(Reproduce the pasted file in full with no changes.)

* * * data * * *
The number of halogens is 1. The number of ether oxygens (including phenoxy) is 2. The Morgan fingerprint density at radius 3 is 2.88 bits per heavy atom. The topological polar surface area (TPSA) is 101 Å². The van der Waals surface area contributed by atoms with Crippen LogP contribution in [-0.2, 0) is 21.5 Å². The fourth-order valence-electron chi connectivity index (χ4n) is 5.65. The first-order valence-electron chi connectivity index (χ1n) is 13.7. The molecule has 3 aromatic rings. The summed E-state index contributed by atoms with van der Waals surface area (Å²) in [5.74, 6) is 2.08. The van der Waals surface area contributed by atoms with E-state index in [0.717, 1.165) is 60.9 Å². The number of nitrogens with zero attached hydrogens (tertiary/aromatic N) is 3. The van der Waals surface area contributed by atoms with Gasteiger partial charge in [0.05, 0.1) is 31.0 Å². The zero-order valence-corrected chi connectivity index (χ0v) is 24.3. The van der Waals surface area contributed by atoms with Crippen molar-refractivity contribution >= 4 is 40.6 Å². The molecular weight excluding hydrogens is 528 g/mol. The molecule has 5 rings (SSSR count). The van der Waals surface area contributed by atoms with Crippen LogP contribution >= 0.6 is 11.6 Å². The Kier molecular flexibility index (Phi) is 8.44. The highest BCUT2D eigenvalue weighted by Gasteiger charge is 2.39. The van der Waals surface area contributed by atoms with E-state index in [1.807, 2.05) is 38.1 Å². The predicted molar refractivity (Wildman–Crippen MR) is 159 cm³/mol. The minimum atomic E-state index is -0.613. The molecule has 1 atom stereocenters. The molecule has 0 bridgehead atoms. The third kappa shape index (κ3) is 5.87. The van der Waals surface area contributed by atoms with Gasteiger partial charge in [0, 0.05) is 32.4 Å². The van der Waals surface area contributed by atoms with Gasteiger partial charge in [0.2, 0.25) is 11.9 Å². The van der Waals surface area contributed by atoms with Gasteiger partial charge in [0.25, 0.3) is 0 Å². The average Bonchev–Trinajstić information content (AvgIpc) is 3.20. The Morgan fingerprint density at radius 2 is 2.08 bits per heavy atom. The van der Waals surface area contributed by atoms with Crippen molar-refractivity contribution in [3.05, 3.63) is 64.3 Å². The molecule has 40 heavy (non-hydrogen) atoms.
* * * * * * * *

The number of halogens is 1. The number of ether oxygens (including phenoxy) is 2. The Morgan fingerprint density at radius 3 is 2.88 bits per heavy atom. The topological polar surface area (TPSA) is 101 Å². The van der Waals surface area contributed by atoms with Crippen LogP contribution in [-0.2, 0) is 21.5 Å². The fourth-order valence-electron chi connectivity index (χ4n) is 5.65. The first-order valence-electron chi connectivity index (χ1n) is 13.7. The molecule has 3 aromatic rings. The summed E-state index contributed by atoms with van der Waals surface area (Å²) in [5.74, 6) is 2.08. The van der Waals surface area contributed by atoms with E-state index in [0.717, 1.165) is 60.9 Å². The number of nitrogens with zero attached hydrogens (tertiary/aromatic N) is 3. The van der Waals surface area contributed by atoms with Gasteiger partial charge in [0.05, 0.1) is 31.0 Å². The zero-order valence-corrected chi connectivity index (χ0v) is 24.3. The van der Waals surface area contributed by atoms with Crippen molar-refractivity contribution >= 4 is 40.6 Å². The molecular weight excluding hydrogens is 528 g/mol. The molecule has 5 rings (SSSR count). The van der Waals surface area contributed by atoms with Crippen LogP contribution >= 0.6 is 11.6 Å². The Kier molecular flexibility index (Phi) is 8.44. The highest BCUT2D eigenvalue weighted by Gasteiger charge is 2.39. The van der Waals surface area contributed by atoms with E-state index in [1.807, 2.05) is 38.1 Å². The predicted molar refractivity (Wildman–Crippen MR) is 159 cm³/mol. The minimum atomic E-state index is -0.613. The molecule has 1 atom stereocenters. The molecule has 0 bridgehead atoms. The third kappa shape index (κ3) is 5.87. The van der Waals surface area contributed by atoms with Gasteiger partial charge in [0, 0.05) is 32.4 Å². The van der Waals surface area contributed by atoms with Gasteiger partial charge in [0.2, 0.25) is 11.9 Å². The van der Waals surface area contributed by atoms with Gasteiger partial charge in [0.25, 0.3) is 0 Å². The average Bonchev–Trinajstić information content (AvgIpc) is 3.20. The Morgan fingerprint density at radius 2 is 2.08 bits per heavy atom. The van der Waals surface area contributed by atoms with Crippen molar-refractivity contribution in [3.05, 3.63) is 64.3 Å². The molecule has 40 heavy (non-hydrogen) atoms.